Relations among Jews, Amazigh and Arabs under the Currently Ruling Alaouite Dynasty
The currently ruling Alaouite dynasty is a family of Arabs descended from the Prophet Mohammed, giving them both secular and religious authority. It has been in place since the 1660’s. Until the late 18th century, except for a few years, Jews were protected from violence, although they were taxed highly. A few elite Jews were given the monopoly on external trade. At times, they provided the majority of taxes collected by the monarchy.
Jewish-Muslim relationships were characterized by contrasts: scorn and friendship, conflict and harmony, and safety amidst precarious environmental conditions. Many Jews had a profound sense of isolation, living in their mellahs. Rabbis and rich community leaders exercised significant control over their lives. Community leaders were responsible for ensuring that the terms of their protected status were honored, ensuring peace, obedience and order. They supervised the courts in which judges administered law in civil cases involving members of the community, and they reconciled other disagreements. They could also take cases to the Muslim caid (governor). Under the French protectorate, the authorities selected Jewish community committee members from among the rich.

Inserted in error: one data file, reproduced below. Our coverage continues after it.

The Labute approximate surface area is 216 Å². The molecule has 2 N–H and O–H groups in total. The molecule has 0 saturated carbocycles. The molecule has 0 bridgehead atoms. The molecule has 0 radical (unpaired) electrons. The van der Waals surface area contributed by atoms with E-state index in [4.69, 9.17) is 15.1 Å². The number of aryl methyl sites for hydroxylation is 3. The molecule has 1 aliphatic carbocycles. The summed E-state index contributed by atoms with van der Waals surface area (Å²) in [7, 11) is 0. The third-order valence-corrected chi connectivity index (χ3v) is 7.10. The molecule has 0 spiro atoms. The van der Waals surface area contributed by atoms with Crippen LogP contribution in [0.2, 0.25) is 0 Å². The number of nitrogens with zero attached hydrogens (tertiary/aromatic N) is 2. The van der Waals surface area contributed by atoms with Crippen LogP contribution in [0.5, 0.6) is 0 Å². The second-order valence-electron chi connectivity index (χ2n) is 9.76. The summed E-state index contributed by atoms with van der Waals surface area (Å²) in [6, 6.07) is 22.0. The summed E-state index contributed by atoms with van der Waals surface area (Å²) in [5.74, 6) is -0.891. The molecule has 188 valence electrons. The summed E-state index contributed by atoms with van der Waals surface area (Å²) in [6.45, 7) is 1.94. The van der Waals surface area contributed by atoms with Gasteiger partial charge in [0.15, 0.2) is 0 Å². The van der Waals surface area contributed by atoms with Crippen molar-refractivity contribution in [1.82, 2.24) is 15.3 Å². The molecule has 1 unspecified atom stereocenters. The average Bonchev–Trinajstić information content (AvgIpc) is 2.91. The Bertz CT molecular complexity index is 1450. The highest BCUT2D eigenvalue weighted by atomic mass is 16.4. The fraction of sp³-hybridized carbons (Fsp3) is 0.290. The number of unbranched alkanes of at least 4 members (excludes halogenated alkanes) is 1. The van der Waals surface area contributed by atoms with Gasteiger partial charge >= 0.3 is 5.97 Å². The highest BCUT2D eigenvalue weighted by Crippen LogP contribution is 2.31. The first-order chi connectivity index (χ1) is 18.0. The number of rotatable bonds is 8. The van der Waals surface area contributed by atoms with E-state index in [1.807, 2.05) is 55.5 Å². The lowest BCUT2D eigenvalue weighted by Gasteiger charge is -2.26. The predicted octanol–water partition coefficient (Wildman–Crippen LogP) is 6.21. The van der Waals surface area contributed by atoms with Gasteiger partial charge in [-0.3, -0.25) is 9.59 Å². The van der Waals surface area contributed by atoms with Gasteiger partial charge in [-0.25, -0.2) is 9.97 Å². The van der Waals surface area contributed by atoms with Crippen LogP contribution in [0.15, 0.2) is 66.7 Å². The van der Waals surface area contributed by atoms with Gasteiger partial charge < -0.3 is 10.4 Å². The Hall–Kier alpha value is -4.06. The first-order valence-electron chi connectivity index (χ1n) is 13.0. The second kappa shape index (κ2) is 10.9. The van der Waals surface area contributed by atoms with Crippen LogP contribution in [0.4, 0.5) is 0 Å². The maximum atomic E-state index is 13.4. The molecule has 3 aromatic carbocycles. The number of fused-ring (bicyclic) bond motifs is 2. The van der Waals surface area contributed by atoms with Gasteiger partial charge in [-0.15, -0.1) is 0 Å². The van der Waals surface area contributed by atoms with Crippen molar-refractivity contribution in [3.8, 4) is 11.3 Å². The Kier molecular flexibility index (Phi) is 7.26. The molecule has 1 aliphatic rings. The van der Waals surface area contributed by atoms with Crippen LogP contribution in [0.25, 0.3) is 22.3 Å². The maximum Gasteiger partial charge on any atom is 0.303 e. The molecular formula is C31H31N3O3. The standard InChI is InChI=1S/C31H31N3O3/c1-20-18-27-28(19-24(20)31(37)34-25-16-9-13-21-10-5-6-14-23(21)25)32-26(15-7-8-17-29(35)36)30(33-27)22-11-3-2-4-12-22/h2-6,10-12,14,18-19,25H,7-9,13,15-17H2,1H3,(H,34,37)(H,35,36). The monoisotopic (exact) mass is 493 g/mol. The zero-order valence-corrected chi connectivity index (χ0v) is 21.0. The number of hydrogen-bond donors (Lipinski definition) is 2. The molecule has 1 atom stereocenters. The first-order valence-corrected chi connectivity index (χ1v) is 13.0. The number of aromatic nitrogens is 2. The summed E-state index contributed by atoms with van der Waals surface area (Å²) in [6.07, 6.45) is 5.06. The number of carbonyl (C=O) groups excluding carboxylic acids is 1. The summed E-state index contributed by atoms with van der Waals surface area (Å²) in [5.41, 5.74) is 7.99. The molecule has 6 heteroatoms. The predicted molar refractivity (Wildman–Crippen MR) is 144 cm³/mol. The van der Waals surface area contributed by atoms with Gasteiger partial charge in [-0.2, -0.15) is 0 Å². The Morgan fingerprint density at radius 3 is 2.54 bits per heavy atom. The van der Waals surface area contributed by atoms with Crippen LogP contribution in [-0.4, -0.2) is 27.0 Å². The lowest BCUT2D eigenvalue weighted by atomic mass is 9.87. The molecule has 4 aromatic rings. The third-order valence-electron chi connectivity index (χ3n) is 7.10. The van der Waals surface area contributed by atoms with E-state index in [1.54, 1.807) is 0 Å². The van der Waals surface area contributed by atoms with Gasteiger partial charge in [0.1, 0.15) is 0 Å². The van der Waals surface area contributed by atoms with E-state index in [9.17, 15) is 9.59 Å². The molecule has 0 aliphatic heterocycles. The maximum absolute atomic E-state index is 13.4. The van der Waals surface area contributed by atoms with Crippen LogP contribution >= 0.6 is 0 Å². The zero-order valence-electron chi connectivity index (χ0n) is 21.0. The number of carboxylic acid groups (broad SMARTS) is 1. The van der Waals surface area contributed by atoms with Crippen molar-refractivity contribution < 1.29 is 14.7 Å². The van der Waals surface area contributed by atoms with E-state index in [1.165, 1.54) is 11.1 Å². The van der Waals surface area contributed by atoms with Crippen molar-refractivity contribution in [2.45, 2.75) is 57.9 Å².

As one commentator put it, “Jews and Muslims coexisted and cross-fertilized, sharing the same values of civilization. While there were problems, overall the relationship between Jews and Muslims over five centuries has been positive. Moroccans have learned to be tolerant, to engage in dialogue and search for compromise. Muslims were generally polite to Jews. Neighbors visit Jews on their holidays. Jews visit Muslim neighbors. While a policy of discrimination and humiliation prevailed, and there were incidents of violent persecution, on the whole, Jews fared better under Islam than under Christianity.” (Mark R. Cohen, “The Neo-Lachrymose Conception of Jewish-Arab History,” Tikkun Volume 6 No. 3.)
Jews played a role in the power struggle and mutual distrust between Arab and Amazigh peoples. To engage in commerce, Jews would travel from the Arab cities controlled by the Sultan to the Amazigh rural areas outside of his control. They had to secure protection from both sides in return for payment in cash and or services. Both Arabs and Amazigh considered it a privilege to protect Jewish traders. Jews were given articles of clothing, which were used to identify them and protect them when they traveled. Patrons who allowed clients to be harmed were shamed, as were those who mistreated their clients. Jewish clients provided services, such as lending money or producing crafts, to their patrons.